This collaboration will continue when Salomon, a 31-year-old assistant professor of biology, heads to the new Ship Street lab. The Jewelry District facility was built to foster teamwork – labs are open, lounges shared – and researchers will hail from four different biomedical departments.
Salomon is a chemist. It isn’t a surprising career choice. Both parents are chemists – his father is a professor at Case Western Reserve University and his mother is a chemical company manager – and talk around their Cleveland dinner table often involved reagents and reactions.
At Case Western, however, Salomon initially pursued physics. Then, during his sophomore year, he signed up for his father’s organic chemistry class. The experience was inspiring. Salomon got hooked on the subject and studied four hours a day. He wound up with an A – and a new major.
“It’s like I’m wired for chemistry,” he laughs. “So why fight reality? I enjoy it. It comes naturally to me.”
After graduating from Case Western, Salomon earned his Ph.D. in chemistry at Stanford, studying the pharmacology of a highly selective anti-cancer agent. Since then, he’s been working at the Genomics Institute. His specialty: protein research by mass spectrometry.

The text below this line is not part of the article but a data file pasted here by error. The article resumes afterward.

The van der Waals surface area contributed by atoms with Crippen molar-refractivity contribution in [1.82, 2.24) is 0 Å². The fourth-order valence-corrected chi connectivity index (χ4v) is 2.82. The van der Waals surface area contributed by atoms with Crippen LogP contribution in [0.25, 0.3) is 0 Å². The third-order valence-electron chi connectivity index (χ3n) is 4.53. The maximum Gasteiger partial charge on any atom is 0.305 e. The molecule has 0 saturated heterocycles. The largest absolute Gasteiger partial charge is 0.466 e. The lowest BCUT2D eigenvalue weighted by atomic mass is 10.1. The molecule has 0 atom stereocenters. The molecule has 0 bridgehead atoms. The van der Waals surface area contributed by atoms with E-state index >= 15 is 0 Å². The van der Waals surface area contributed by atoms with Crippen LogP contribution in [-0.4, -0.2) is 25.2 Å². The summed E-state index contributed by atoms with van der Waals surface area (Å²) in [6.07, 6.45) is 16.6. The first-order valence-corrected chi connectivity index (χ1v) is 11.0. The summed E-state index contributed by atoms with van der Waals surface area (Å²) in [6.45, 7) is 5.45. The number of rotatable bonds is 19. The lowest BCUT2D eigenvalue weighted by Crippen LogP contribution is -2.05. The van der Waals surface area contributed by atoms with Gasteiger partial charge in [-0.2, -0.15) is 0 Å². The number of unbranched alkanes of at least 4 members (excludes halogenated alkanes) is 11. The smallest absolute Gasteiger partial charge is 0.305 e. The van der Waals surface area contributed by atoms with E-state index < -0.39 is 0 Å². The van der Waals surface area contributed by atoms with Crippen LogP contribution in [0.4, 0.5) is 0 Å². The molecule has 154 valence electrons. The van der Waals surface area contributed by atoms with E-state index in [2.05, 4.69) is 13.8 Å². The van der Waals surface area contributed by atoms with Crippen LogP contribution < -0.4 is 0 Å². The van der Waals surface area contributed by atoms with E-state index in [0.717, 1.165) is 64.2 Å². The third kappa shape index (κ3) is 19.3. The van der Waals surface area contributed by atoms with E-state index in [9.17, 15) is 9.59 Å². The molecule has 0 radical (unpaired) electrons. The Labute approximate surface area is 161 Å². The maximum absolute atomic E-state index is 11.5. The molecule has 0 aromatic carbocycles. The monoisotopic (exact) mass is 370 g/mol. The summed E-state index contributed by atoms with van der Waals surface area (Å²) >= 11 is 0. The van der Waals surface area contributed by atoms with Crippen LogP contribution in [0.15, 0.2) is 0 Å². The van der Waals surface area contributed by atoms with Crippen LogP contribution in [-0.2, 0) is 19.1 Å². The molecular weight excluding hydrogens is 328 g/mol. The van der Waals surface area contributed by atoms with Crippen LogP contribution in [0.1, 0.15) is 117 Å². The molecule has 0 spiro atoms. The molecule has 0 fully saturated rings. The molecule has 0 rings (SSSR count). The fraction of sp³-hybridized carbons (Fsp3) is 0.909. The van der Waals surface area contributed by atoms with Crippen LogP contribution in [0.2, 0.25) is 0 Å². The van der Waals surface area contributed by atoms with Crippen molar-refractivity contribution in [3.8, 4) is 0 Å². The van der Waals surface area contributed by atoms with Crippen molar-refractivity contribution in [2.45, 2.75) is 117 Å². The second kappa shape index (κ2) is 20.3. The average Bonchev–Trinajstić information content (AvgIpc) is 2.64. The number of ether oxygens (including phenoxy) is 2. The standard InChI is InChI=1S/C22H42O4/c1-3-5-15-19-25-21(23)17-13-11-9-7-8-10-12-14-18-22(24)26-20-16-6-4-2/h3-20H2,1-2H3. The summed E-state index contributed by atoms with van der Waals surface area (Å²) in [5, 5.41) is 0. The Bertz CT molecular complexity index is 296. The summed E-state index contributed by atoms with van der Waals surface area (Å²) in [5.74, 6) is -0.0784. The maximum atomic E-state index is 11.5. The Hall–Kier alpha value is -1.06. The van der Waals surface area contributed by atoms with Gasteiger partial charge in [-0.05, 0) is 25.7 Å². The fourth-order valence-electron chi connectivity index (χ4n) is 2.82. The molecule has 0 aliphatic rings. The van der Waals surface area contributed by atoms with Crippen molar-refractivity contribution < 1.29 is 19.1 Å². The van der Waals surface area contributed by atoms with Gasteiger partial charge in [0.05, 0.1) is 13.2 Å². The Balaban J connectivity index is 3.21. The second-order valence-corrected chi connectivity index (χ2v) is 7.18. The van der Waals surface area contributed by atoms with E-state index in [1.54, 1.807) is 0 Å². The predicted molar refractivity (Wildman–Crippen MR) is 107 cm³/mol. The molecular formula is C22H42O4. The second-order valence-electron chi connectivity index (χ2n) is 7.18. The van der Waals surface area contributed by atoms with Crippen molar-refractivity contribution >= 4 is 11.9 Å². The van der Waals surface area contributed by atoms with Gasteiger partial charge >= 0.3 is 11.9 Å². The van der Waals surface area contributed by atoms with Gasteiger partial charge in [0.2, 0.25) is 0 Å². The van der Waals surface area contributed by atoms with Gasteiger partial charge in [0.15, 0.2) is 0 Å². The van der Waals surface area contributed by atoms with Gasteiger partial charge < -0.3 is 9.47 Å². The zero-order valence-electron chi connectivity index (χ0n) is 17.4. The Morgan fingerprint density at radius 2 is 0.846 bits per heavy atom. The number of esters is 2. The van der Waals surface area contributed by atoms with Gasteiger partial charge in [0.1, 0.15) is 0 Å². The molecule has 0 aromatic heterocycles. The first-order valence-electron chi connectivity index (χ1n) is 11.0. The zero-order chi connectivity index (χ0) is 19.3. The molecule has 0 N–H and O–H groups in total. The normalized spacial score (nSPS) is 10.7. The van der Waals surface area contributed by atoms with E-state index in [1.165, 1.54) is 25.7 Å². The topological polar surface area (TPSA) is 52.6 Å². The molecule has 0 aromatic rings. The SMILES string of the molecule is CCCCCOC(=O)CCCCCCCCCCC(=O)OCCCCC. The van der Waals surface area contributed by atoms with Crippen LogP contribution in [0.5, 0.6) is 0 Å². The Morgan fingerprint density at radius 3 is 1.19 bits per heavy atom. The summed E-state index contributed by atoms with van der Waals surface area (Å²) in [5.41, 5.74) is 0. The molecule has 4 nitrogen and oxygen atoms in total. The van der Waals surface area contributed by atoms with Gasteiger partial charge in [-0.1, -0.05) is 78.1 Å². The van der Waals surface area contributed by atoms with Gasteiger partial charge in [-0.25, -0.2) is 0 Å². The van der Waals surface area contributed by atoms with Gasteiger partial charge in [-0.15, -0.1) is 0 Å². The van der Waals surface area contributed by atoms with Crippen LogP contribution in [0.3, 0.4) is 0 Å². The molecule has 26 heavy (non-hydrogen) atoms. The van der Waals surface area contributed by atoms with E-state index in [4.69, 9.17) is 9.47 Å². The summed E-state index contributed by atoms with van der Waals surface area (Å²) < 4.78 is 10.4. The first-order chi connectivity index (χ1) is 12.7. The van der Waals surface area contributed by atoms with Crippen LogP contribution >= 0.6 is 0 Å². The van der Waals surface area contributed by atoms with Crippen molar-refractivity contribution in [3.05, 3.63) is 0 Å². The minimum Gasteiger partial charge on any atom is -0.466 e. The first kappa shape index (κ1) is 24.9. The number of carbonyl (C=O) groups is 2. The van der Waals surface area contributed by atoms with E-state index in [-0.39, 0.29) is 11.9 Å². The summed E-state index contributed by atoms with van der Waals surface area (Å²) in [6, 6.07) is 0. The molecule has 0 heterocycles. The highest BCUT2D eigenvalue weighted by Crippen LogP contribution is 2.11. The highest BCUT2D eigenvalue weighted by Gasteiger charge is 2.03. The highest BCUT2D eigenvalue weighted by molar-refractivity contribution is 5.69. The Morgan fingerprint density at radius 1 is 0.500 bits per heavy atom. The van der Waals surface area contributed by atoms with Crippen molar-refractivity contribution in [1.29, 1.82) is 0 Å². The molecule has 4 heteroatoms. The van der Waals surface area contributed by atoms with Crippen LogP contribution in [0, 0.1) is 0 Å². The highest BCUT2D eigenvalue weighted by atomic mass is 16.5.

Proteins – chemical dishes cooked up by gene recipes – are the subject of intense study by biomedical researchers. Salomon is an expert with a mass spectrometer, a hulking piece of equipment that uses a superconducting magnet to smash a peptide, or protein fragment, into even smaller pieces. The machine then measures the mass of these bits and reveals their sequence and amino acid modifications in a fraction of a second.
Understanding modifications to protein sequences is critical to understanding diseases, Salomon says. That’s because these changes, which show up as distinct patterns in mass spectra, can contribute to illness. Salomon is particularly interested in revealing protein modifications relevant to Type II diabetes, cancer and allergies.
“If we can understand these modifications, we could possibly find novel drug targets,” he says. “For me, that is really important. I want my work to impact people’s lives.”
– Wendy Lawton